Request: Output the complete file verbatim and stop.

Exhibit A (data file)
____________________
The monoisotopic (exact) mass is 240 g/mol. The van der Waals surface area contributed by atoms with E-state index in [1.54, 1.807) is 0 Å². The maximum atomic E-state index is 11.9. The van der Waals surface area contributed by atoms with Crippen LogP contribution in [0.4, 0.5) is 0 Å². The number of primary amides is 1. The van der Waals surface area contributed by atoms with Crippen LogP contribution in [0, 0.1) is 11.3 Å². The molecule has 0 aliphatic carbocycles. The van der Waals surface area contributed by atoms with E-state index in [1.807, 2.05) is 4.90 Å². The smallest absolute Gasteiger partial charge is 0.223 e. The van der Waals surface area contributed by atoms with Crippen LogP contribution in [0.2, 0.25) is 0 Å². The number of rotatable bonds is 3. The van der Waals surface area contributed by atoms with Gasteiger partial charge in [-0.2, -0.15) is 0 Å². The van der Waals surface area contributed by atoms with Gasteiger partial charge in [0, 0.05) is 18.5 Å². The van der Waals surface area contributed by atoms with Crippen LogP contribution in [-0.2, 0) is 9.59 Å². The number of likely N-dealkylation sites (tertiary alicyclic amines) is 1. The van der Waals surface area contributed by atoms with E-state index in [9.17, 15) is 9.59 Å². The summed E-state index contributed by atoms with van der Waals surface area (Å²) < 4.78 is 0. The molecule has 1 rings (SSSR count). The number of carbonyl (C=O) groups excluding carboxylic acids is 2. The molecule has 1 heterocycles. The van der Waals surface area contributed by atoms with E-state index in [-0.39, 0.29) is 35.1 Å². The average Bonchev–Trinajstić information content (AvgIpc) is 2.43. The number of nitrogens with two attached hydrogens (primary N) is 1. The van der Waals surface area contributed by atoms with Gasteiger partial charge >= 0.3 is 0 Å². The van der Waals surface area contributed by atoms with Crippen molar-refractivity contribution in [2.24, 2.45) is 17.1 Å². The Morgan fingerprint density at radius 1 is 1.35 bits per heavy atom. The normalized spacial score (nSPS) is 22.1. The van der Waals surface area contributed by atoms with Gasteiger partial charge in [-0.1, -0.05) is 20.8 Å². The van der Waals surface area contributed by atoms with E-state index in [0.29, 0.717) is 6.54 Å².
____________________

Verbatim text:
The monoisotopic (exact) mass is 240 g/mol. The van der Waals surface area contributed by atoms with E-state index in [1.54, 1.807) is 0 Å². The maximum atomic E-state index is 11.9. The van der Waals surface area contributed by atoms with Crippen LogP contribution in [0.4, 0.5) is 0 Å². The number of primary amides is 1. The van der Waals surface area contributed by atoms with Crippen LogP contribution in [0, 0.1) is 11.3 Å². The molecule has 0 aliphatic carbocycles. The van der Waals surface area contributed by atoms with E-state index in [1.807, 2.05) is 4.90 Å². The smallest absolute Gasteiger partial charge is 0.223 e. The van der Waals surface area contributed by atoms with Crippen LogP contribution in [0.2, 0.25) is 0 Å². The number of rotatable bonds is 3. The van der Waals surface area contributed by atoms with Gasteiger partial charge in [-0.2, -0.15) is 0 Å². The van der Waals surface area contributed by atoms with Gasteiger partial charge in [0, 0.05) is 18.5 Å². The van der Waals surface area contributed by atoms with Crippen LogP contribution in [-0.2, 0) is 9.59 Å². The number of likely N-dealkylation sites (tertiary alicyclic amines) is 1. The van der Waals surface area contributed by atoms with E-state index in [9.17, 15) is 9.59 Å². The summed E-state index contributed by atoms with van der Waals surface area (Å²) < 4.78 is 0. The molecule has 1 rings (SSSR count). The number of carbonyl (C=O) groups excluding carboxylic acids is 2. The molecule has 1 heterocycles. The van der Waals surface area contributed by atoms with E-state index in [-0.39, 0.29) is 35.1 Å². The average Bonchev–Trinajstić information content (AvgIpc) is 2.43. The number of nitrogens with two attached hydrogens (primary N) is 1. The van der Waals surface area contributed by atoms with Gasteiger partial charge >= 0.3 is 0 Å². The van der Waals surface area contributed by atoms with Crippen molar-refractivity contribution in [2.24, 2.45) is 17.1 Å². The Morgan fingerprint density at radius 1 is 1.35 bits per heavy atom. The normalized spacial score (nSPS) is 22.1. The van der Waals surface area contributed by atoms with Gasteiger partial charge in [-0.1, -0.05) is 20.8 Å². The van der Waals surface area contributed by atoms with E-state index in [0.29, 0.717) is 6.54 Å².